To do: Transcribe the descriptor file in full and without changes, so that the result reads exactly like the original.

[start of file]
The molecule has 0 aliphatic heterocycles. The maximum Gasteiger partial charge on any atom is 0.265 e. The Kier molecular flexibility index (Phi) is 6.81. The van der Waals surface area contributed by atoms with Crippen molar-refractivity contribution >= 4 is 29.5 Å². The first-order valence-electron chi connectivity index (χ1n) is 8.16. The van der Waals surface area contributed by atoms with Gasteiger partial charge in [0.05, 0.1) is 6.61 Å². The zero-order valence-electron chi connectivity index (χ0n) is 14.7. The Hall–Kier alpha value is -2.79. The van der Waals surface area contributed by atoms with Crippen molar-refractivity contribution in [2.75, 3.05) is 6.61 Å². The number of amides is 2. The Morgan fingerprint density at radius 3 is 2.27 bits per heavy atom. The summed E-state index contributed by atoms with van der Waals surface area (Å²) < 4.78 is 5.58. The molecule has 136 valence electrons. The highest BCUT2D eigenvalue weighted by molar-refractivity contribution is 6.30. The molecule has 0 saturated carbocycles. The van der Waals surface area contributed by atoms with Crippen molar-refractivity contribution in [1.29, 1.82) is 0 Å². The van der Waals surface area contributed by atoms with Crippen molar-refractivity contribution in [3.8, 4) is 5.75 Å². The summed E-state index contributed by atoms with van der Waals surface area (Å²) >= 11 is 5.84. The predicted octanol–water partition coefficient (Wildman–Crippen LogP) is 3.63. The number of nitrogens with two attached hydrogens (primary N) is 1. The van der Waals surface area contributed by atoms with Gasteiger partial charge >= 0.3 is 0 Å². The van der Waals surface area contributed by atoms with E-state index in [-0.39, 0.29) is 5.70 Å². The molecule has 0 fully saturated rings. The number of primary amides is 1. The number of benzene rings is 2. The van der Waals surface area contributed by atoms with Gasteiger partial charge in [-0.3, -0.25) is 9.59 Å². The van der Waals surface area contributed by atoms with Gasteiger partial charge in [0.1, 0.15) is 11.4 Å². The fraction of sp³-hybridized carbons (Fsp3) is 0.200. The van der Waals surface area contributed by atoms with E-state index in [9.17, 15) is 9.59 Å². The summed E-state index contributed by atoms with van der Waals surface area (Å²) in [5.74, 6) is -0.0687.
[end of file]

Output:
The molecule has 0 aliphatic heterocycles. The maximum Gasteiger partial charge on any atom is 0.265 e. The Kier molecular flexibility index (Phi) is 6.81. The van der Waals surface area contributed by atoms with Crippen molar-refractivity contribution >= 4 is 29.5 Å². The first-order valence-electron chi connectivity index (χ1n) is 8.16. The van der Waals surface area contributed by atoms with Gasteiger partial charge in [0.05, 0.1) is 6.61 Å². The zero-order valence-electron chi connectivity index (χ0n) is 14.7. The Hall–Kier alpha value is -2.79. The van der Waals surface area contributed by atoms with Crippen molar-refractivity contribution in [2.75, 3.05) is 6.61 Å². The number of amides is 2. The Morgan fingerprint density at radius 3 is 2.27 bits per heavy atom. The summed E-state index contributed by atoms with van der Waals surface area (Å²) < 4.78 is 5.58. The molecule has 136 valence electrons. The highest BCUT2D eigenvalue weighted by molar-refractivity contribution is 6.30. The molecule has 0 saturated carbocycles. The van der Waals surface area contributed by atoms with Crippen molar-refractivity contribution in [1.29, 1.82) is 0 Å². The van der Waals surface area contributed by atoms with Crippen molar-refractivity contribution in [3.8, 4) is 5.75 Å². The summed E-state index contributed by atoms with van der Waals surface area (Å²) >= 11 is 5.84. The predicted octanol–water partition coefficient (Wildman–Crippen LogP) is 3.63. The number of nitrogens with two attached hydrogens (primary N) is 1. The van der Waals surface area contributed by atoms with Gasteiger partial charge >= 0.3 is 0 Å². The van der Waals surface area contributed by atoms with E-state index in [-0.39, 0.29) is 5.70 Å². The molecule has 0 fully saturated rings. The number of primary amides is 1. The number of benzene rings is 2. The van der Waals surface area contributed by atoms with Gasteiger partial charge in [-0.3, -0.25) is 9.59 Å². The van der Waals surface area contributed by atoms with Gasteiger partial charge in [0.1, 0.15) is 11.4 Å². The fraction of sp³-hybridized carbons (Fsp3) is 0.200. The van der Waals surface area contributed by atoms with E-state index in [9.17, 15) is 9.59 Å². The summed E-state index contributed by atoms with van der Waals surface area (Å²) in [5.74, 6) is -0.0687.